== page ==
Whether you’ve outgrown your existing commercial rental office or need to downsize, there can be all sorts of reasons you may be looking at cancelling or transferring your commercial lease if you still have time left in your lease contract.
This blog, aims to provide you with all the necessary information you need when looking at transferring or ‘Assigning’ your commercial lease.
Assigning or transferring a commercial lease is one option tenants have if they need to end their lease early. Essentially sub-letting or under-letting the remainder of the lease to a 3rd party. However, it’s vital that you look through your existing lease as some leases contain an absolute bar or specific restriction on sub-letting or transferring your lease. In such cases (and in all circumstances whether the clause is present or not) it’s still important that you get in touch with your landlord and obtain formal consent. In some cases, your landlord may still be willing to give you consent, but this should always be recorded in writing in an official document to protect yourself from the risk of any complaints or problems in the future.
The following 4 sections will take you through everything you need to know when looking at transferring your commercial lease:
Applying for the Landlords consent
As mentioned above, applying for your Landlords consent should be made in the way of a formal agreement or document, but even this isn’t always as simple as it sounds. When applying for consent to transfer or assign it must be served in accordance with specific clauses in the lease regarding service of notices or in accordance with the Landlord and Tenant Act 1927 or it may be ignored by the Landlord or agent.
It may be wise to seek out the advice to seek advice or guidance from a solicitor to ensure that everything has been done correctly and even to look through your lease to ensure you’re covered in case of future disputes or arguments.
The tenant will be liable for the Landlords costs whether or not the application is approved (although it may be possible to get the assignee to pay if the Landlord’s consent is given).
It’s also common practice for the Landlord to request a reference from an existing Landlord for the 3rd party and in some cases even 3 years previous accounts for the 3rd parties’ business. Your Landlord can also refuse consent if the 3rd party cannot provide references or has no trading history
Can the Landlord refuse consent?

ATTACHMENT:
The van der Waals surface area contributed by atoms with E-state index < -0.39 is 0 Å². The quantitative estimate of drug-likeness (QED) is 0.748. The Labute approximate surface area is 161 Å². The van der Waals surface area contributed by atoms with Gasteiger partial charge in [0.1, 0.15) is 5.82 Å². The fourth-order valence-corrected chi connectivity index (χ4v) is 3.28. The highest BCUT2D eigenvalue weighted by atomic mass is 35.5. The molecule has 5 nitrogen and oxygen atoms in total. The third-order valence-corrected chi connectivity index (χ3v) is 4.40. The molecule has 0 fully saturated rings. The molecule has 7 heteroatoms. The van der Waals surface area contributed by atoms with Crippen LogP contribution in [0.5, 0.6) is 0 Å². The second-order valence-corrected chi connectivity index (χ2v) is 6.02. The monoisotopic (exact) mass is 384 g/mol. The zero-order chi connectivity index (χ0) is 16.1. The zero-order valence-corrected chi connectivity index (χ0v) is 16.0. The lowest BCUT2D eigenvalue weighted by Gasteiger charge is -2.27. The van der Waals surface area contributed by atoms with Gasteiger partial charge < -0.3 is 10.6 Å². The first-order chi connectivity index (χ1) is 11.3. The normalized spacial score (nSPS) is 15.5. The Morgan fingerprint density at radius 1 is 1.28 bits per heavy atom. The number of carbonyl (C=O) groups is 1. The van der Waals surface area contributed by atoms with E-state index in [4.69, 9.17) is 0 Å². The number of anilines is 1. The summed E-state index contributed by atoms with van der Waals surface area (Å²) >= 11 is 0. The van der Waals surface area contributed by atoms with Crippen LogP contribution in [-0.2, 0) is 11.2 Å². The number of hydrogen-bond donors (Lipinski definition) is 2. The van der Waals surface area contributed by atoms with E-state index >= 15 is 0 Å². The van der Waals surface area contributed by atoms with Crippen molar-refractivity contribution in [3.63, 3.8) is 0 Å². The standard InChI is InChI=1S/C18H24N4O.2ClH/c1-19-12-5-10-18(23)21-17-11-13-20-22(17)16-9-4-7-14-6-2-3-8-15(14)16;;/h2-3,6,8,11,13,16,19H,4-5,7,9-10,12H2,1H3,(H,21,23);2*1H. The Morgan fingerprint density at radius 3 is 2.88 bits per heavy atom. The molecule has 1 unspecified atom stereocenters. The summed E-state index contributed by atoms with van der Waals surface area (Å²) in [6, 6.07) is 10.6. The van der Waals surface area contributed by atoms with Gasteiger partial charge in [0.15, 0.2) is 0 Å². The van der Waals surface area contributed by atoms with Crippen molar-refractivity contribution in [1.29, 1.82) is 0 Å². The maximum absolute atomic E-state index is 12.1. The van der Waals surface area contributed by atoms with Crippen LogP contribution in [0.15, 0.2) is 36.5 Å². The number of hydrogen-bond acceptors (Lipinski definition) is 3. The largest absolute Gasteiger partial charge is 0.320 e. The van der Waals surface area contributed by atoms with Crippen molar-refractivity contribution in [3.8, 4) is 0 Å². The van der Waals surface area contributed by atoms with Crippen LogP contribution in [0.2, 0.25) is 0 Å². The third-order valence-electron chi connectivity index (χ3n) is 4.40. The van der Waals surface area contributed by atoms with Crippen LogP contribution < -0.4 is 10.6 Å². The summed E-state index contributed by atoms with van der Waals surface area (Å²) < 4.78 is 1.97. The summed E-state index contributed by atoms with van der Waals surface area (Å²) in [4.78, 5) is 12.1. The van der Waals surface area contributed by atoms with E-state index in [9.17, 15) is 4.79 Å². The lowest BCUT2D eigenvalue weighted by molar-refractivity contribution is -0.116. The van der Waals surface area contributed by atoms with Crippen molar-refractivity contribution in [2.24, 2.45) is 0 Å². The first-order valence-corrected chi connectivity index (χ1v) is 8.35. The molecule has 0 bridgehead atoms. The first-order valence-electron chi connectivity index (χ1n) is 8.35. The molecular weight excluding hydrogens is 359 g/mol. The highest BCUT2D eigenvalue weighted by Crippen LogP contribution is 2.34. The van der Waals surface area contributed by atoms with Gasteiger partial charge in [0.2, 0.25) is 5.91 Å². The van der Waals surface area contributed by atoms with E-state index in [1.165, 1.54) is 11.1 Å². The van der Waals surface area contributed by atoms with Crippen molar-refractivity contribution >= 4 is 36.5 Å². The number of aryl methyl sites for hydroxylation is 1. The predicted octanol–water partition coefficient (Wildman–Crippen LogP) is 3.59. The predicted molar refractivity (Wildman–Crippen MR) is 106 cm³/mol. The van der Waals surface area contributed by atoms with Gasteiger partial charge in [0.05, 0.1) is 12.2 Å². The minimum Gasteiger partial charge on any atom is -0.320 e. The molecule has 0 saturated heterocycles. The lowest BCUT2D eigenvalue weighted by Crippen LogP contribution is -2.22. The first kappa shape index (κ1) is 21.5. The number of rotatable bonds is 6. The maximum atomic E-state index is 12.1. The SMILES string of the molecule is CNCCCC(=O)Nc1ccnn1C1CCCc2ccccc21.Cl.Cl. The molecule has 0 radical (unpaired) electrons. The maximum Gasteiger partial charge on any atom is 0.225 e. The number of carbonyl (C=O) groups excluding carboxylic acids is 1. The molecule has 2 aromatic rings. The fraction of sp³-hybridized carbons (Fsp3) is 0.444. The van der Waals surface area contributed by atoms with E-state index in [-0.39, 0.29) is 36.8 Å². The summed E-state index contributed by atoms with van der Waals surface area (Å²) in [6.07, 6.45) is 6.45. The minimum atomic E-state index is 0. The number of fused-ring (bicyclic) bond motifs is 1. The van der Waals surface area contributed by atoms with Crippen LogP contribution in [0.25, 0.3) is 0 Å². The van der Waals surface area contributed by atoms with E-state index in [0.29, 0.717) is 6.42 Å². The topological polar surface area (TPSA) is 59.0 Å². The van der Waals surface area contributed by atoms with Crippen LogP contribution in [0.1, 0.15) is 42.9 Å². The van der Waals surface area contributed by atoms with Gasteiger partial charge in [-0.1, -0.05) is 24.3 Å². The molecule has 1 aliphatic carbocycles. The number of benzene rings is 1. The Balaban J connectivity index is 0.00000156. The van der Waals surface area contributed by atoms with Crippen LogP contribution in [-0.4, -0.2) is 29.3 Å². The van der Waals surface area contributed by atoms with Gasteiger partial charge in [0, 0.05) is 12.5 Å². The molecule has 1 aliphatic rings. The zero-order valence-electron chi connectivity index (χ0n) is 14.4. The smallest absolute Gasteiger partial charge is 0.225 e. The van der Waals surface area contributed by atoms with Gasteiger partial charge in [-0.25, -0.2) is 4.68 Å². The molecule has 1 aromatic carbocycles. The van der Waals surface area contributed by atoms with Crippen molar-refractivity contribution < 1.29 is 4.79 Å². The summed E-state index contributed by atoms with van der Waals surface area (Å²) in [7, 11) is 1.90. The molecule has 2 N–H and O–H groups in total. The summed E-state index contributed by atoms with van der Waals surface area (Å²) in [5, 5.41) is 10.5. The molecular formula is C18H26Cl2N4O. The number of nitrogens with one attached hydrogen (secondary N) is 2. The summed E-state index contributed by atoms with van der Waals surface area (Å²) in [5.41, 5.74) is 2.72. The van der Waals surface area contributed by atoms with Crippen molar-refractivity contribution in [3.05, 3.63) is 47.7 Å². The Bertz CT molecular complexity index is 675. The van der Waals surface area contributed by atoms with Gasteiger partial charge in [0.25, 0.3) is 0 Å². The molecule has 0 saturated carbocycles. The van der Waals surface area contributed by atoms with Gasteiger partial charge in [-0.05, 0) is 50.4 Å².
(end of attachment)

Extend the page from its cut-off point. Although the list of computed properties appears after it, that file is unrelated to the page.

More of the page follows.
Your lease should reference The Landlord and Tenant Act 1927 and The Landlord and Tenant act 1988 which state that the Landlord cannot ‘unreasonably’ withhold consent and that the Landlord owes a duty to the tenant to give consent except in a case where it is reasonable not to give consent.
In any case, the Landlord must give reasons for why they are withholding consent and must give written notice whether consent is given or not. The Landlord is also under duty to deal with an application within a reasonable time.
What is a ‘reasonable’ ground for the Landlord to refuse consent?
it would again be advisable to seek the advice of a solicitor to review your lease. Under The Landlord and Tenant Act 1988 it is reasonable for a Landlord to refuse consent in cases where the tenants would be in breach of contract, for example, the new tenant using the premises for a type of business which is not permitted under the lease. There is also substantial body of case law which outlines exactly what is meant by ‘unreasonable’ in this context.
If you’re successful in obtaining consent to assign it’s likely that you’ll need to enter into an ‘Authorised Guarantee Agreement’ or AGA with your Landlord. An AGA essentially means that you’ll be guaranteeing that the 3rd party follows the lease agreement and you’ll also be liable for any breaches of lease. The Landlord can in such cases enforce that you pay any missed rent or compensate any breach.
Completing the Licence to Assign and what to do consent is refused?
If successful in obtaining the Landlords consent this will come in the form of a formal document (usually drawn up by the Landlords solicitors or agents) known as the Licence to Assign.
If, however the Landlord refuses consent and or gives reasons which you consider ‘unreasonable’ or imposes unreasonable conditions on the assignment the only real next step is to make an application to the courts. But, this can carry substantial costs, especially if the tenant loses the case so expert legal advice should always be considered in such cases.
Here at JMR solicitors we specialise in commercial legal advice, proactively helping clients with a broad range of business matters. If you’re looking for a legal partner, or firm you can depend on get in touch and see why so many other businesses trust JMR.